He felt he was born for a purpose – Churchill’s granddaughter
A few days ahead of the VE-day anniversary, Celia Sandys, Winston Churchill’s granddaughter, gave RT an insight into what kind of man her granddad, the key wartime politician, was.
Ms Sandys says she was too small to remember VE-day, but later heard a lot about what it meant to her grandfather.
“He [Churchill] must have been feeling, on the one hand, incredibly relieved, incredibly pleased and, presumably, incredibly proud of what he’d achieved. But at the same time he had concerns, because he wasn’t completely satisfied with the way everything had turned out,” says Ms Sandys.
Foreign policy in those days was a tricky game dictated by the wartime necessities.
Under the circumstances, Churchill, a life-long anti-communist, had to make friends with Stalin, which his granddaughter called “an uneasy alliance.”
Wooing the US to help the anti-fascist effort was a top priority for the British PM, who was well-aware that Britain would not prevail in the war without American help.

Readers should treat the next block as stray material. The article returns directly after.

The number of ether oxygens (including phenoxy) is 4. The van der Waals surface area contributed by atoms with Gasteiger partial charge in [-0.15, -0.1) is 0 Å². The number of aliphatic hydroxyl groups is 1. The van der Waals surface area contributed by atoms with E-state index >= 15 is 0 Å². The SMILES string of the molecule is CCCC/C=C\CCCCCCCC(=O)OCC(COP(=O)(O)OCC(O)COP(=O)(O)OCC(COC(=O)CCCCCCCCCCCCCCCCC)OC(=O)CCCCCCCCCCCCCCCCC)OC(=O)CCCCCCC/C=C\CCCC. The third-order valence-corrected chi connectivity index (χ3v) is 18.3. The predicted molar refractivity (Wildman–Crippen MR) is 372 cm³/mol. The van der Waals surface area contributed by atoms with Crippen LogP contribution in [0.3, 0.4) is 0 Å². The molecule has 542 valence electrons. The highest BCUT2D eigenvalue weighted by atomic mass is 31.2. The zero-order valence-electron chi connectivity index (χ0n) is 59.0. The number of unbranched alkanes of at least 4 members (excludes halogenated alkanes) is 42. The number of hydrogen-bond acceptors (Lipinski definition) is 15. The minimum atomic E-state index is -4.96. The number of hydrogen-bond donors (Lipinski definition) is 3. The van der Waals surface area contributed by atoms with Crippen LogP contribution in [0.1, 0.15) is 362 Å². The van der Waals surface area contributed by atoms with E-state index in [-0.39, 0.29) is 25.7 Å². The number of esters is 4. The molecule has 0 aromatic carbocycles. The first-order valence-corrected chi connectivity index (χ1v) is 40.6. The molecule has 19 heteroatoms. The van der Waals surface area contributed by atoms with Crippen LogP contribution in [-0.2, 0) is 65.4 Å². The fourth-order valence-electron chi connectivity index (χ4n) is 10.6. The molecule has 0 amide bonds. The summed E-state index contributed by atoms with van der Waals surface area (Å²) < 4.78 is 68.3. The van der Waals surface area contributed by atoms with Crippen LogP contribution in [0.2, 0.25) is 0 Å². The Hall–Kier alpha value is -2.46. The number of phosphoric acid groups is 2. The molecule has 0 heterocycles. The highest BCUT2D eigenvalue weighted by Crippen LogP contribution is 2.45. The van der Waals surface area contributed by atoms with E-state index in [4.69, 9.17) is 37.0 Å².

“No mistress has ever been wooed so carefully by her lover,” quotes Ms Sandys her grandfather’s words.
However, after the war was over, Churchill felt let down by both of his former allies. With a lack of support from the US, he had to witness Eastern Europe going under the control of the USSR, which was one of the greatest disappointments of his last years.
“He was sidelined by Roosevelt, who was extraordinarily weak at this stage, because he was very ill at that stage. He then was flirting with Stalin. Stalin, who was very powerful, obviously saw the way to get what he wanted”, says Ms Sandys.
Despite his role in WWII, Churchill was defeated in 1945 general election. Ms Sandys said that the victory of the Socialists was logical, as they promised a peaceful life to the people, who were tired of war. The news came as a shock to her granddad.
“My grandmother said, ‘Oh, well, Winston, this may prove to be a blessing in disguise,’ to which he replied, ‘If so, it is very effectively disguised,’ remembers Ms Sandys.
But a few days later, he was on a painting holiday enjoying himself.
“He wasn’t someone who would hold back on what was gone. He wanted to move on,” says Churchill’s granddaughter.
After all, it was his family that was “the heart” of Winston Churchill. He himself had been brought up by his Nanny, whom he adored, and he didn’t get much attention from his parents.
“His favorite thing was to look around the dining table and see as many of his children and grandchildren there as possible,” remembers Ms Sandys.